These included, amongst others (i) that school uniforms should be as generic as possible so that they may be obtained from various suppliers (ii) that schools should appoint more than one supplier in order to give parents as many options as possible and (iii) that the agreements concluded between schools and suppliers should be of limited duration.  The note urged parents to report incidents of non-compliance with the circular and, after receiving several complaints from parents regarding exclusive agreements that often result in parents not having a choice of suppliers when buying school uniforms and being charged high prices, the Competition Commission initiated an investigation into the school uniform industry. This investigation may result in the relevant schools, retailers and manufacturers being found guilty of anti-competitive conduct in violation of the Competition Act.

In December 2016, another company[4] reached an agreement with the Competition Commission in terms of which it agreed to remove exclusivity clauses and evergreen duration provisions from its current and future contracts with its surface fluorination customers. Therefore, any customer may now approach the company, which is the monopoly supplier in the market, to procure surface fluorination services without having to lock itself into an evergreen exclusive contract.

On 27 November 2015, the Competition Commission commenced a market inquiry into the South African grocery retail sector. It said that it had reason to believe that there are features present within this sector that may prevent, distort or restrict competition. One of the aspects being investigated by the Commission is the practice of shopping centre landlords to enter into long-term exclusive lease agreements with anchor tenants (usually food retailers). These leases usually preclude the landlords from allowing competing supermarkets to set up in their shopping malls. The Commission’s inquiry is ongoing.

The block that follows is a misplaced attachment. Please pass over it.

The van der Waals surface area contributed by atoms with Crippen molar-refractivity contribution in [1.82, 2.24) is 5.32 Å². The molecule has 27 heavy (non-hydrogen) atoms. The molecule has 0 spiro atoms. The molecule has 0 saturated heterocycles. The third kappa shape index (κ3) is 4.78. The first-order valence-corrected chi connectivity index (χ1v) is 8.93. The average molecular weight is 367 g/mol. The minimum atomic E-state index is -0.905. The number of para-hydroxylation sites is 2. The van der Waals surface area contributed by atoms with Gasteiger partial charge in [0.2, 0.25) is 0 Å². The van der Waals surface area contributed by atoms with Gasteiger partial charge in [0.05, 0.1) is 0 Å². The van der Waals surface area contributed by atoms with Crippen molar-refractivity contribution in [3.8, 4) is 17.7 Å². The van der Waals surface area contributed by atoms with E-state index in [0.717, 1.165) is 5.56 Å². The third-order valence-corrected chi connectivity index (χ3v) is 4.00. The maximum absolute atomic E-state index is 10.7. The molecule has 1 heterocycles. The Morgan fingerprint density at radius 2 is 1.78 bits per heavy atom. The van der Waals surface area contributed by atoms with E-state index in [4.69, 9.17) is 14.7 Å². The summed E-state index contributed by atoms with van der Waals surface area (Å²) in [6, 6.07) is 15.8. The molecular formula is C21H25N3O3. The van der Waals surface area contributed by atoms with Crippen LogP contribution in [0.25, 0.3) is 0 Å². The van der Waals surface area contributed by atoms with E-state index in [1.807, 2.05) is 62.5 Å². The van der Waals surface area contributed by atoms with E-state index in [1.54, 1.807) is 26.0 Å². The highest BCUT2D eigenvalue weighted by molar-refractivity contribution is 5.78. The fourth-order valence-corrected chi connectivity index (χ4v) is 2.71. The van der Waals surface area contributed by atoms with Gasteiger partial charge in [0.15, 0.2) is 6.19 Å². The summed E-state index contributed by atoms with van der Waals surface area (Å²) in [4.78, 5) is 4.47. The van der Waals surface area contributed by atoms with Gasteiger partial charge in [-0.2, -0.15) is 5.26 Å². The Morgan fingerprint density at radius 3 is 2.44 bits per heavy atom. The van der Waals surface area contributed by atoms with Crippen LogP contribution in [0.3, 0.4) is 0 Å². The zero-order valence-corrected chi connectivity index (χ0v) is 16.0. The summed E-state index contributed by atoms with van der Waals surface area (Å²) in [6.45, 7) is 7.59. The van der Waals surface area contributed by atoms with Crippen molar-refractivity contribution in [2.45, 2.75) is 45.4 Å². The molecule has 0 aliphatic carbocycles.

Exclusive lease agreements in the retail sector have been under investigation by the Competition Commission for some time. In October 2014, Massmart lodged a complaint with the Competition Commission against Shoprite, Spar and Pick ‘n Pay, alleging that the enforcement of exclusivity provisions between these retailers and their respective landlords have the effect of preventing Massmart from trading in fresh food and groceries in shopping malls. The matter is still pending before the Competition Tribunal.

Certain industries go so far as to outright prohibit exclusive arrangements; the Electronic Communications Act 36 of 2005 states that an electronic communications network service licensee may not enter into an agreement with another person for access to international electronic communications facilities that contain an exclusivity provision and that any such exclusivity provision would be invalid.


Although companies should not be punished for increased efficiency, a line must be drawn between competition “on the merits” and anti-competitive conduct. Insofar as the latter is concerned, companies must be cautious of including exclusive provisions in their customer, distribution or supplier contracts, especially if they or their counterparties are dominant in the relevant markets.  The bottom line is that such provisions must be carefully scrutinised on a case by case basis to consider whether they have anti-competitive effects which cannot be outweighed by positive technological, efficiency or pro-competitive effects.

[1]   These are firms who (i) hold 45% or more of a particular market or (ii) have the power to exclude competition or to behave independently of their competitors, customers or suppliers.
[2]   Uniplate Group Proprietary Limited.

[3]   See the press release at this link.
[4]   Pelchem SOC Limited. See here.